How To: Take Care of Your Skin When You’re Sick

Out Sick

I recently had a reader ask me how to take care of your skin when you are sick.

Good question as flu and cold season is here!

When you are sick, the last thing you probably think of is your skin.  You’re feeling weak or tired and any strength you have is most likely spent towards mustering up enough energy to take your medications.  But, think about it for a second.  You’re coughing, sneezing, sweating, etc and it would good to at least try to remove some that off.  If you can take a shower, it’s easy to just cleanse your face and rinse off.  If you don’t have enough energy for that, you can lightly moisten your skin with lukewarm water, apply your cleanser and remove it by using a few cotton rounds-this way you don’t have to leaning over the sink.

The key here is to keep it basic: a gentle cleanser, toner and moisturizer.  That’s it.  Don’t exfoliate, use retinols or AHAs/BHAs.  Why?  Certain medications can cause your skin to become sensitive temporarily, prompting a reaction or irritation when there would otherwise be none.  Once you’re all better, you can slowly reintroduce these ingredients back into your skincare routine.

I hope you found this helpful and if you have any other questions, feel free to ask. How do make yourself feel better when you are sick?

Stephanie  

What’s Your Type?

Our skin types are genetically determined.  However, to the joy of some and the dismay of others, they can change over time, or you can have a combination of several all at once.  Dry skin and a few breakouts here and there?  Yup.  As weird as it sounds, it can happen.

Do you know your skin type(s) or do you just recall what someone once told you your skin type was and have clung to that notion ever since?

Here are six common skin types and their characteristics to help you determine-or at least give you an idea of- of what would be beneficial to your skin.

normal skin

Normal

Normal skin (oh the lucky ones!) has a good oil-water balance and is soft and plump.  It has a healthy glow and color, with fine texture, small pores and no congestion .  Maintenance and preventative care are your main goals.

combination skin

Combination

I personally fall into this category and let me tell you, it can be gosh darn frustrating.  Combination skin is characterized by an oily T-zone (forehead, nose, and chin) while the cheeks tend to be on the dry side, causing a flaky appearance.  The goal is to control areas prone to oiliness while moisturizing areas that are dry, and to keep skin well exfoliated to help combat breakouts and dryness.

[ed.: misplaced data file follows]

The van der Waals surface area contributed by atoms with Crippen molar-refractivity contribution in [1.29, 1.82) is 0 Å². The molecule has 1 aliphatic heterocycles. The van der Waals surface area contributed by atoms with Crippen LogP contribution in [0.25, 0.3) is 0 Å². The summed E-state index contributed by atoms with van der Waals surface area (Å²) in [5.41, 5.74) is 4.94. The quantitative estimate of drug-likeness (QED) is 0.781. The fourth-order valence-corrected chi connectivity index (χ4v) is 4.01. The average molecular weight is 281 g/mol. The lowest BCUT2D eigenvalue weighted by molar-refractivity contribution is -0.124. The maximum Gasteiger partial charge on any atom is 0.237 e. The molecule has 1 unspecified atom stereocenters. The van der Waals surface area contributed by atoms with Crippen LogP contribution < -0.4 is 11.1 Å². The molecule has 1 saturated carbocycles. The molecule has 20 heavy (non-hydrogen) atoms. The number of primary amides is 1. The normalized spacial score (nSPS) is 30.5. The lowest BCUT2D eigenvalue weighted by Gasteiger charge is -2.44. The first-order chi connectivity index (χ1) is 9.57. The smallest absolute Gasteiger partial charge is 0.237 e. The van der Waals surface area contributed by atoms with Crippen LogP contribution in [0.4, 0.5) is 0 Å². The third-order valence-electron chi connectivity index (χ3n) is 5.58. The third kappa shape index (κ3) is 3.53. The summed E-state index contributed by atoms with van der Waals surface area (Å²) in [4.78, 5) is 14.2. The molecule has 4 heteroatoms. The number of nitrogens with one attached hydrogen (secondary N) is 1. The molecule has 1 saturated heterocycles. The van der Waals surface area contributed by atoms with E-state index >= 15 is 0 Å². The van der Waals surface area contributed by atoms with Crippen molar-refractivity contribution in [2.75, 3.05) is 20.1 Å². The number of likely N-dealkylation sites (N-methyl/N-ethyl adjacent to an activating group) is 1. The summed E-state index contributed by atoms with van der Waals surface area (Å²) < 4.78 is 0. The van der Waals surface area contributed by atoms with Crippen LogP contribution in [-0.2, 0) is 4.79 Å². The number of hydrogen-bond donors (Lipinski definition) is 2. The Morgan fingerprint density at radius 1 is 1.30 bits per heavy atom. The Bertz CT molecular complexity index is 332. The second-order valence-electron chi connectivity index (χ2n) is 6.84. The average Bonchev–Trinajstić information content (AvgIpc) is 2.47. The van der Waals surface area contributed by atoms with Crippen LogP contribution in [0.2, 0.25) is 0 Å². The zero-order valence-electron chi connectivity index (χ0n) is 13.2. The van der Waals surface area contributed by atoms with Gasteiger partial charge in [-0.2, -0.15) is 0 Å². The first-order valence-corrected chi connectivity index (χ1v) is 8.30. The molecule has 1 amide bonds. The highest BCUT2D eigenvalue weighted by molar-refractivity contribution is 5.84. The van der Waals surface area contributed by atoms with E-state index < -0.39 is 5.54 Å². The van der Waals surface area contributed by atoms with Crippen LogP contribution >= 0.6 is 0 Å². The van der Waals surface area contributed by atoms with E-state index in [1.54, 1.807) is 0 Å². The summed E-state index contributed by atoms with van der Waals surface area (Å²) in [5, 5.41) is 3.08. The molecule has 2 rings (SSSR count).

oily skin

Oily

Oily skin is characterized by an all over greasy shine, visible pores, coarser skin texture (akin to that of  an orange), little wrinkling (silver lining, no?), blackheads/whiteheads, breakouts.  Controlling sebum production, and clearing out the pores is key.  Ingredients like hyaluronic acid and glycerin are good at providing hydration.

acne

Acne

Not just for teenagers anymore as the number of adult acne is rising.  Symptoms range from blackheads/whiteheads, breakouts, painful cysts, inflammation and sensitivity .  Causes of acne can be genetic or a hormonal imbalance.  Deep cleansing facials, proper home regimen and soothing the skin are goals. Avoid excessive or harsh cleansers as it can make acne worse.

dry skin

Dry

If the Sahara desert would be envious, then you probably have dry skin.  Where oily skin produces a mass amount of oil, dry skin doesn’t produce enough. Visible dryness, small pores, tightness,and a propensity to wrinkles are indicators of dry skin.   Cleansing creams or milky cleansers are ideal as they don’t strip the skin while ingredients like shea butter or borage seed oil are great moisturizers.

sensitive

Sensitive

Sensitive skin is identified by fragile, thin, red skin that has an impaired barrier function and more reactive capillaries. It’s easily irritated by products (even sometime water) and exposure to heat and sun.  Avoid excessive rubbing, heat, exfoliation, or extractions.  Use calming, soothing ingredients like aloe vera, panthenol (pro-vitamin B-5), bisabolol, and niacinamide.

Has your skin type been consistent or has it undergone major changes throughout the years?